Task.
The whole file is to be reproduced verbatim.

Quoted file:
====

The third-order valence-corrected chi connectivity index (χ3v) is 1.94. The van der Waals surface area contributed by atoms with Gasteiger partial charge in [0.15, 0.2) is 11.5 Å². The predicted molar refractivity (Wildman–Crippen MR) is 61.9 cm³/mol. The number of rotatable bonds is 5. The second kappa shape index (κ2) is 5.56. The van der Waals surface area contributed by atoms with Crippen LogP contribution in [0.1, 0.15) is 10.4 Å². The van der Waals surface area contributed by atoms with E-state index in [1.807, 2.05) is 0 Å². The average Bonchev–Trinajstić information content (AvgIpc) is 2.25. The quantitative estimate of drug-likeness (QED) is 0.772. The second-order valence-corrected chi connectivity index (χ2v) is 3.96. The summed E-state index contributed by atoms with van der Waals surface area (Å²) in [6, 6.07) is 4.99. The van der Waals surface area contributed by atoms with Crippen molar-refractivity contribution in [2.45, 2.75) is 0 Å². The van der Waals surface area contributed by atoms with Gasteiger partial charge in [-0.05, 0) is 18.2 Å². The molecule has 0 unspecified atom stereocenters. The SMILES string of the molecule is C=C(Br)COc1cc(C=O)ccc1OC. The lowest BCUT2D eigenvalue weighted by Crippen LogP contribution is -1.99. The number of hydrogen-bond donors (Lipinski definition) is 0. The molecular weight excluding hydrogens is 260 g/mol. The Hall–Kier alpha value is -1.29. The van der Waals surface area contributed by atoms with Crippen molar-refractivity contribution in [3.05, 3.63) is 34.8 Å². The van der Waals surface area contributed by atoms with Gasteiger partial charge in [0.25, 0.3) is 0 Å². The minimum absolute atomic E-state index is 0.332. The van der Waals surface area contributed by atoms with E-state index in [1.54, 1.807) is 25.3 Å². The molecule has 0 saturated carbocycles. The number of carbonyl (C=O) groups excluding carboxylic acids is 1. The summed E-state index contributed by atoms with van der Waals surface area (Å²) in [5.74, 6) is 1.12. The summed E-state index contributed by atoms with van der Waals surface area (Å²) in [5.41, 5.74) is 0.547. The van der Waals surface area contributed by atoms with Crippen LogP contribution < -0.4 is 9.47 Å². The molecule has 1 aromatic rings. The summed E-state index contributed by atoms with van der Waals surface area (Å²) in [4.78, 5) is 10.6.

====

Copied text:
The third-order valence-corrected chi connectivity index (χ3v) is 1.94. The van der Waals surface area contributed by atoms with Gasteiger partial charge in [0.15, 0.2) is 11.5 Å². The predicted molar refractivity (Wildman–Crippen MR) is 61.9 cm³/mol. The number of rotatable bonds is 5. The second kappa shape index (κ2) is 5.56. The van der Waals surface area contributed by atoms with Crippen LogP contribution in [0.1, 0.15) is 10.4 Å². The van der Waals surface area contributed by atoms with E-state index in [1.807, 2.05) is 0 Å². The average Bonchev–Trinajstić information content (AvgIpc) is 2.25. The quantitative estimate of drug-likeness (QED) is 0.772. The second-order valence-corrected chi connectivity index (χ2v) is 3.96. The summed E-state index contributed by atoms with van der Waals surface area (Å²) in [6, 6.07) is 4.99. The van der Waals surface area contributed by atoms with Crippen molar-refractivity contribution in [2.45, 2.75) is 0 Å². The van der Waals surface area contributed by atoms with Gasteiger partial charge in [-0.05, 0) is 18.2 Å². The molecule has 0 unspecified atom stereocenters. The SMILES string of the molecule is C=C(Br)COc1cc(C=O)ccc1OC. The lowest BCUT2D eigenvalue weighted by Crippen LogP contribution is -1.99. The number of hydrogen-bond donors (Lipinski definition) is 0. The molecular weight excluding hydrogens is 260 g/mol. The Hall–Kier alpha value is -1.29. The van der Waals surface area contributed by atoms with Crippen molar-refractivity contribution in [3.05, 3.63) is 34.8 Å². The van der Waals surface area contributed by atoms with Gasteiger partial charge in [0.25, 0.3) is 0 Å². The minimum absolute atomic E-state index is 0.332. The van der Waals surface area contributed by atoms with E-state index in [1.54, 1.807) is 25.3 Å². The molecule has 0 saturated carbocycles. The number of carbonyl (C=O) groups excluding carboxylic acids is 1. The summed E-state index contributed by atoms with van der Waals surface area (Å²) in [5.74, 6) is 1.12. The summed E-state index contributed by atoms with van der Waals surface area (Å²) in [5.41, 5.74) is 0.547. The van der Waals surface area contributed by atoms with Crippen LogP contribution < -0.4 is 9.47 Å². The molecule has 1 aromatic rings. The summed E-state index contributed by atoms with van der Waals surface area (Å²) in [4.78, 5) is 10.6.